World population is over 7 billion people and growing at over 80 million per year (Population Media Center)
Will all of those people be reached or have a chance to hear the Gospel before Christ's return?
Facebook has 1 billion monthly active users (Facebook)
Don't these users see this creates loneliness and isolation?
If the world were 100 people... (
33 Christians, 22 Muslims, 14 Hindus, 7 Buddists
77 people would have a place to shelter them from the wind & rain, but 23 would not
1 would be dying of starvation, 15 would be undernourished, 21 would be overweight
48 would live on less than $2 USD per day
Should I not thank God for my job?
87 would have access to safe drinking water, 13 would use improved water
Over 1 million abortions each year (
What does this sanctity of life mean to most Americans today?
Finance (
Average household debt in the US has now reached a level of 136% of average household income
Over the last decade, the number of Americans without health insurance has risen from about 38 million to about 52 million
Total US credit card debt is more than 8 times larger than it was 30 years ago
Americans now owe more than $904 billion on student loans, which is a new all-time record high
1.5 million Americans filed for bankruptcy in 2010
Am I stiving to be a trustworthy steward?
Highest incarceration rate and the largest total prison population
Highest divorce rate in the world
Highest teen pregnancy rate
Most obese
More school shootings
Highest child abuse death rate
Produces more pornography
Gets more plastic surgery
What has happened to the values we once were willing to die for?
How do these statistics make you feel? What part do you think the church plays in these things?
God bless you,
P.S. Last week I wrote about the things no visitor wants to hear from a church. I asked you to send me your ideas to share with others and here they are:
Why are you in church if you don't believe in God?
How could you not believe in God?
I'm so sorry, but you're going to hell!

Thursday, August 22, 2013

The Old Adage is True: Think Before You Speak

At some point in our lives we have been a church visitor. Remember the experience? For some of you it was a positive one. You were greeted by friendly people, knew where to park, there were signs directed you to classrooms, restrooms and the worship center.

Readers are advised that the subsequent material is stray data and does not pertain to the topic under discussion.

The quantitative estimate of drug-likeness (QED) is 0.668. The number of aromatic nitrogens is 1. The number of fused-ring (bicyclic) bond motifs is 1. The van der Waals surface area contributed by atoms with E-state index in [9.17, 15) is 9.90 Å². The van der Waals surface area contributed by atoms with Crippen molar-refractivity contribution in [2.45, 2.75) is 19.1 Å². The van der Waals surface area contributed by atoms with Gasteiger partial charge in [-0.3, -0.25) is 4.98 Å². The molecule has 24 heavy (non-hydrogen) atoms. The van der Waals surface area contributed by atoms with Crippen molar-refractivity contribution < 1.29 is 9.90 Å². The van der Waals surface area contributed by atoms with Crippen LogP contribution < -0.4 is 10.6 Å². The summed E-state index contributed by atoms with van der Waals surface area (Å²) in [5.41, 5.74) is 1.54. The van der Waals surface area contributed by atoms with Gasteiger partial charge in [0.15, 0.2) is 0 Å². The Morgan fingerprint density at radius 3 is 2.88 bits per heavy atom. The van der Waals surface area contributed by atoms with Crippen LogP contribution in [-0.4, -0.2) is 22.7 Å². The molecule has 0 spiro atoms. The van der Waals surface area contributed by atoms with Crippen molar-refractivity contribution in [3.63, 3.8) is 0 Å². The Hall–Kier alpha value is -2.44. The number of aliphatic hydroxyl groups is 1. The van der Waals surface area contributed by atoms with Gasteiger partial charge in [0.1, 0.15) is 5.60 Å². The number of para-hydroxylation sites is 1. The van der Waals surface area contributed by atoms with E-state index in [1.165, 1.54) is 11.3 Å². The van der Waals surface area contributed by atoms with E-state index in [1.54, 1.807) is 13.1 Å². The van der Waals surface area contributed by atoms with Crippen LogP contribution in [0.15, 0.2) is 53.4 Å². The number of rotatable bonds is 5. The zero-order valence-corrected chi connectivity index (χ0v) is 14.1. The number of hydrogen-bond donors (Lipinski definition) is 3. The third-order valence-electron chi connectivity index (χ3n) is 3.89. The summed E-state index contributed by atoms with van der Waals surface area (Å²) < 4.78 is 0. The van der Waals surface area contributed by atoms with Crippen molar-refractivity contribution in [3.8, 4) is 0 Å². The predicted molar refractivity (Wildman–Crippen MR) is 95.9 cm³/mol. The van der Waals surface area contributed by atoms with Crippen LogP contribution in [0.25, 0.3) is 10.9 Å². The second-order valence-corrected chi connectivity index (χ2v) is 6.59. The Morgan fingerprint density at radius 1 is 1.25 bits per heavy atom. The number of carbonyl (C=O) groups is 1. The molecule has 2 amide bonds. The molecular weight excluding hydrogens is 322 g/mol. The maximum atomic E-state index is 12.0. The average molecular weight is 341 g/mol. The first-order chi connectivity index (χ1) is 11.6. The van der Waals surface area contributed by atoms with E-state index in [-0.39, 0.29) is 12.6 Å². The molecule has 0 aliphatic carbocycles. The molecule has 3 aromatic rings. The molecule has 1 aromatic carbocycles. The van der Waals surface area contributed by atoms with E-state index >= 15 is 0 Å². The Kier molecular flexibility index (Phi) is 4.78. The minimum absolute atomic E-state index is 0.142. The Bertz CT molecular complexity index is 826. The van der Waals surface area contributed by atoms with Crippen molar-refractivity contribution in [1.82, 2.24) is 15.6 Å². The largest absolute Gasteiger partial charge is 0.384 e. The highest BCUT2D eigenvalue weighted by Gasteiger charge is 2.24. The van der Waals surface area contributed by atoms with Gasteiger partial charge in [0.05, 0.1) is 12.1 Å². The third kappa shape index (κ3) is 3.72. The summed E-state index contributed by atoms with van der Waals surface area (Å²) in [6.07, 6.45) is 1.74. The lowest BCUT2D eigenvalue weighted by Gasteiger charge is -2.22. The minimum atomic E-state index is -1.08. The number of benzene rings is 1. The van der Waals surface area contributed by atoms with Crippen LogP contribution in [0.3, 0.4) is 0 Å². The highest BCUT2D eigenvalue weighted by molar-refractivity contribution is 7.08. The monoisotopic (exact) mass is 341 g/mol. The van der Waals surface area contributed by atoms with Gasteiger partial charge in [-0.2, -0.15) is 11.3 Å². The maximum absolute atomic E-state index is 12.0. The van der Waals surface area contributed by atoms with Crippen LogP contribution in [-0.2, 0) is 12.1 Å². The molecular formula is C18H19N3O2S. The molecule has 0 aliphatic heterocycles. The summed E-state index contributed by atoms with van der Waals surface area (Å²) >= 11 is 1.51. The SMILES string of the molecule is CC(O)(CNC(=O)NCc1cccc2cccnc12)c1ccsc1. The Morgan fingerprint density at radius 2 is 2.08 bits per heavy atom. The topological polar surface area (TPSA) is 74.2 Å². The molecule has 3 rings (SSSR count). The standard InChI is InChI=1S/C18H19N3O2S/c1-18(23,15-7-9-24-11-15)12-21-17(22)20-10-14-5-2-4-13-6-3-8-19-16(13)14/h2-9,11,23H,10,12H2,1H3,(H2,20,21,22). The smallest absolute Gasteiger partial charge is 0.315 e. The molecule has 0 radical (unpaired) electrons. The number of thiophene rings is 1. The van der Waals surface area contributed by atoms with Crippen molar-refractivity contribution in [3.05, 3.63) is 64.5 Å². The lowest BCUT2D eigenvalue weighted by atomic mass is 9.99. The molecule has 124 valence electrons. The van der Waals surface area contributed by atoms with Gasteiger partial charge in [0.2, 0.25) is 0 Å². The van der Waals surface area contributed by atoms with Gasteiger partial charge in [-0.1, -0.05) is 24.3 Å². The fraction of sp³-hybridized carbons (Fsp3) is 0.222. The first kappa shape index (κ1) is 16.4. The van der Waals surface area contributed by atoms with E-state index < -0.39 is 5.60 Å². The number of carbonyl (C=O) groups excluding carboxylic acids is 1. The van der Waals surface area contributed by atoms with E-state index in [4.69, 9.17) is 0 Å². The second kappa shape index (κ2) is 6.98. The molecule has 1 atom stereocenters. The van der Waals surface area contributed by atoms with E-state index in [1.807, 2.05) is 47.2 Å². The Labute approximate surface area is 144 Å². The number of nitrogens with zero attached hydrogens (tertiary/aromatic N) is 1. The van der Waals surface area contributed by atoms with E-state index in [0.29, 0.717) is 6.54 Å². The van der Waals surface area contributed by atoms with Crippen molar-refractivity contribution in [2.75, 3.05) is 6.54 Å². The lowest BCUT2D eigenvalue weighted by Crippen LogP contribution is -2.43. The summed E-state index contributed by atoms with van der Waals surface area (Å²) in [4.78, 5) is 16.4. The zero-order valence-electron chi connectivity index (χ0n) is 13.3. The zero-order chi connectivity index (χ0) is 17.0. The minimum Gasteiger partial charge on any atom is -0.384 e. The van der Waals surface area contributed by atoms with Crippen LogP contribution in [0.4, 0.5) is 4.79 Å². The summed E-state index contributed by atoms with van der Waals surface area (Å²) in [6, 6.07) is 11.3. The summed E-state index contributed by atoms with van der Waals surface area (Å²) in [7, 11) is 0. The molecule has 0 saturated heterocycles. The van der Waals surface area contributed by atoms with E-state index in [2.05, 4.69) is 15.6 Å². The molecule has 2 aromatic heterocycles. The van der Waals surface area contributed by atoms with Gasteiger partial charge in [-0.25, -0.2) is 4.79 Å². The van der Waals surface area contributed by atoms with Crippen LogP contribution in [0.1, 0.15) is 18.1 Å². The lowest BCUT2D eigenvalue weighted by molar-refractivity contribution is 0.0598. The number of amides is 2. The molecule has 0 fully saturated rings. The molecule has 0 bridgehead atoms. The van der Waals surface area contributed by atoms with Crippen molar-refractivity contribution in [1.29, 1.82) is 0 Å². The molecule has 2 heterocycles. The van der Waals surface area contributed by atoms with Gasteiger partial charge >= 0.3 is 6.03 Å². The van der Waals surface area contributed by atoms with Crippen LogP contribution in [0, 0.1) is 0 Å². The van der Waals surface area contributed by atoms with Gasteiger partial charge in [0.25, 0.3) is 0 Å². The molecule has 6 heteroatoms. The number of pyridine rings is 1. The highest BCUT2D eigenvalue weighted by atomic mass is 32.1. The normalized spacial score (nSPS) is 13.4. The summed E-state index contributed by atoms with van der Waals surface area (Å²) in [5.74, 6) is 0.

Yet, for others, you felt lost. You weren't greeted, didn't feel welcomed, didn't know where the restrooms were, etc. Whatever your experience was, good or bad, there are certain statements a church visitor (we call them guests at First Free) never want to hear right off the bat. Some I have heard personally, others I read from an article by Ben Reed, a small groups pastor from Clarksville, TN.

  1. Our Pastor isn't normally this ____ (loud, obnoxious, long winded, etc.).
  2. We're full, sorry. (We need to be willing to find a group for them and have a backup plan if classes or the worship service is full.)
  3. What are you doing here? (It implies that God couldn't really love someone like them)
  4. You can't serve've got to be a member first. (Why would someone want to be a member if they've never had a chance to serve?)
  5. We don't believe in serving coffee on Sunday mornings.
  6. What's your address? I didn't catch it on the first 6 forms I had you fill out.
  7. You want to join a small group? You'll have to wait until next Fall. (If a person has to wait more than a month they will go to another church.)
  8. Here we just care about the Truth. If you don't like it, you can leave. (Love people and love Truth, but not one or the other.)
  9. Here are the 38 things we do each week as a church. (Simplifying is the key, otherwise we give people decision paralysis.)
  10. Next time, could you make sure to wear _____ (Fill that in with "something nicer, something that's clean". Creating a "come as you are" culture should be First Free's aim, not a "come as I am" culture.)

Got any to add? Send me them this week and I will share them with other Freshly Bru'd readers.

P.S. Don't miss communion this Sunday. This celebration of Jesus' death, resurrection, and return is one of the most meaningful memorials that deserves our presence.

Thursday, August 15, 2013

Living on Mission

First, I wanted to say thank you for allowing me to take a little break from the weekly editions of Freshly Bru'd. I had a wonderful vacation and am excited to be back writing to you each week.

I came across a good read recently, although the book was published in 2011. It is titled, "Barefoot Church: Serving the Least in a Consumer Culture." It is written by a Pastor in Texas named Brandon Hatmaker.

Here is a quote from the book: "When we say we are to live incarnationally, we mean we are to 'put on' Jesus and represent Him by focusing on being His hands and feet to our world. To live on mission. This includes but is not limited to serving the least. It might be reaching out to your neighbor or a complete stranger in need. Either way, the focus is essentially on the church becoming missionaries to our culture." (p. 26)

That's it - becoming missionaries to our culture! This week's missional challenge: Put on Jesus - focus on being His hands and feet in your community!

In case you don't know what I mean by missional, it's being a missionary everywhere you are. It is being Jesus to everyone everywhere.


P.S. MOVE Sunday is this week, August 18th. There is only 1 service at 10:00am with a meal following. You will discover the next step you need to take to MOVE yourself forward spiritually! I hope to see you there!